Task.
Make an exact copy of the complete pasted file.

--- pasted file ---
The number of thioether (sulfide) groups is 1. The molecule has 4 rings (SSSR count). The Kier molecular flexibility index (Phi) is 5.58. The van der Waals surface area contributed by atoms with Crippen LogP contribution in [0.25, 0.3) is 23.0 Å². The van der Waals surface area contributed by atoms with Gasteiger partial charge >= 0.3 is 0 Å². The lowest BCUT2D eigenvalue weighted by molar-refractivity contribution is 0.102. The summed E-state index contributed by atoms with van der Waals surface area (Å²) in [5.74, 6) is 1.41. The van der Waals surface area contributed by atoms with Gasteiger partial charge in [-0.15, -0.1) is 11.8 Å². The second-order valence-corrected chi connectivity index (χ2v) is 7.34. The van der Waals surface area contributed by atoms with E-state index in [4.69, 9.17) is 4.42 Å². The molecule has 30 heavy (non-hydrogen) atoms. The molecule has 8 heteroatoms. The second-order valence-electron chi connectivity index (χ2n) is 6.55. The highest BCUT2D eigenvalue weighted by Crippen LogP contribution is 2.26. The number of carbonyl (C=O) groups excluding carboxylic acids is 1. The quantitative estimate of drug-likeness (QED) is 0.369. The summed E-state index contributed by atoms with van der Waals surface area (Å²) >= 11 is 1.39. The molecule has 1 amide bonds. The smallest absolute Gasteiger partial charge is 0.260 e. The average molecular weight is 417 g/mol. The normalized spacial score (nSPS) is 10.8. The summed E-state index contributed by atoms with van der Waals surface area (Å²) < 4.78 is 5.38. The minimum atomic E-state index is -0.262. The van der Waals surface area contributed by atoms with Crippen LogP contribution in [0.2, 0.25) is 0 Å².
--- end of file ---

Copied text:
The number of thioether (sulfide) groups is 1. The molecule has 4 rings (SSSR count). The Kier molecular flexibility index (Phi) is 5.58. The van der Waals surface area contributed by atoms with Crippen LogP contribution in [0.25, 0.3) is 23.0 Å². The van der Waals surface area contributed by atoms with Gasteiger partial charge >= 0.3 is 0 Å². The lowest BCUT2D eigenvalue weighted by molar-refractivity contribution is 0.102. The summed E-state index contributed by atoms with van der Waals surface area (Å²) in [5.74, 6) is 1.41. The van der Waals surface area contributed by atoms with Gasteiger partial charge in [-0.15, -0.1) is 11.8 Å². The second-order valence-corrected chi connectivity index (χ2v) is 7.34. The van der Waals surface area contributed by atoms with E-state index in [4.69, 9.17) is 4.42 Å². The molecule has 30 heavy (non-hydrogen) atoms. The molecule has 8 heteroatoms. The second-order valence-electron chi connectivity index (χ2n) is 6.55. The highest BCUT2D eigenvalue weighted by Crippen LogP contribution is 2.26. The number of carbonyl (C=O) groups excluding carboxylic acids is 1. The quantitative estimate of drug-likeness (QED) is 0.369. The summed E-state index contributed by atoms with van der Waals surface area (Å²) >= 11 is 1.39. The molecule has 1 amide bonds. The smallest absolute Gasteiger partial charge is 0.260 e. The average molecular weight is 417 g/mol. The normalized spacial score (nSPS) is 10.8. The summed E-state index contributed by atoms with van der Waals surface area (Å²) < 4.78 is 5.38. The minimum atomic E-state index is -0.262. The van der Waals surface area contributed by atoms with Crippen LogP contribution in [0.2, 0.25) is 0 Å².